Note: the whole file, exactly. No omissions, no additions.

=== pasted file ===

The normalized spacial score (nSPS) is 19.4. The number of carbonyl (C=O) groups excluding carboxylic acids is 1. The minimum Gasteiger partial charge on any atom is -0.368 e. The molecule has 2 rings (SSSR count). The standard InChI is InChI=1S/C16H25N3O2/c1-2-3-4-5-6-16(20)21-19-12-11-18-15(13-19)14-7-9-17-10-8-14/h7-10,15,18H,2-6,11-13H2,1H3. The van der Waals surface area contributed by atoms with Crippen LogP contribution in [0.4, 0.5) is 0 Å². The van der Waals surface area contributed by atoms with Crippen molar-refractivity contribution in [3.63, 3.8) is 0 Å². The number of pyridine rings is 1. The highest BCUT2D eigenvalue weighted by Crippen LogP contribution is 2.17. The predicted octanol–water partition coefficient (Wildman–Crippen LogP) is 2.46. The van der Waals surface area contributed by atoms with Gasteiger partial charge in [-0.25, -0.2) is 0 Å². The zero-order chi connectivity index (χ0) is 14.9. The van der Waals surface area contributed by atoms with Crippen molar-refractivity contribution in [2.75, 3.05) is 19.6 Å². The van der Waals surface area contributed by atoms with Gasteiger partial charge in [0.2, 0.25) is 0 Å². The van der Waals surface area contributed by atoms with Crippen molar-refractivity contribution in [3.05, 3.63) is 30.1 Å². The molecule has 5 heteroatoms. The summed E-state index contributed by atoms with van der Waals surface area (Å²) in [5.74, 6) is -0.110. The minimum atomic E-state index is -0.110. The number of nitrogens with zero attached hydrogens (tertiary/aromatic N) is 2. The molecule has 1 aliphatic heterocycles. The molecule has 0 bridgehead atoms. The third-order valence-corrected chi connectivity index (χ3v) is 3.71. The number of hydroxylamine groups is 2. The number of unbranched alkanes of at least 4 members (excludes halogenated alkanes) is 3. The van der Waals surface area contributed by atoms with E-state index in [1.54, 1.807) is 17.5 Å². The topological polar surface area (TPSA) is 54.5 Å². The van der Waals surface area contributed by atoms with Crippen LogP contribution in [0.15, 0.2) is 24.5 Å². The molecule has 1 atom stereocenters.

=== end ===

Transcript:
The normalized spacial score (nSPS) is 19.4. The number of carbonyl (C=O) groups excluding carboxylic acids is 1. The minimum Gasteiger partial charge on any atom is -0.368 e. The molecule has 2 rings (SSSR count). The standard InChI is InChI=1S/C16H25N3O2/c1-2-3-4-5-6-16(20)21-19-12-11-18-15(13-19)14-7-9-17-10-8-14/h7-10,15,18H,2-6,11-13H2,1H3. The van der Waals surface area contributed by atoms with Crippen LogP contribution in [0.4, 0.5) is 0 Å². The van der Waals surface area contributed by atoms with Crippen molar-refractivity contribution in [3.63, 3.8) is 0 Å². The number of pyridine rings is 1. The highest BCUT2D eigenvalue weighted by Crippen LogP contribution is 2.17. The predicted octanol–water partition coefficient (Wildman–Crippen LogP) is 2.46. The van der Waals surface area contributed by atoms with Gasteiger partial charge in [-0.25, -0.2) is 0 Å². The zero-order chi connectivity index (χ0) is 14.9. The van der Waals surface area contributed by atoms with Crippen molar-refractivity contribution in [2.75, 3.05) is 19.6 Å². The van der Waals surface area contributed by atoms with Gasteiger partial charge in [0.2, 0.25) is 0 Å². The van der Waals surface area contributed by atoms with Crippen molar-refractivity contribution in [3.05, 3.63) is 30.1 Å². The molecule has 5 heteroatoms. The summed E-state index contributed by atoms with van der Waals surface area (Å²) in [5.74, 6) is -0.110. The minimum atomic E-state index is -0.110. The number of nitrogens with zero attached hydrogens (tertiary/aromatic N) is 2. The molecule has 1 aliphatic heterocycles. The molecule has 0 bridgehead atoms. The third-order valence-corrected chi connectivity index (χ3v) is 3.71. The number of hydroxylamine groups is 2. The number of unbranched alkanes of at least 4 members (excludes halogenated alkanes) is 3. The van der Waals surface area contributed by atoms with E-state index in [1.54, 1.807) is 17.5 Å². The topological polar surface area (TPSA) is 54.5 Å². The van der Waals surface area contributed by atoms with Crippen LogP contribution in [0.15, 0.2) is 24.5 Å². The molecule has 1 atom stereocenters.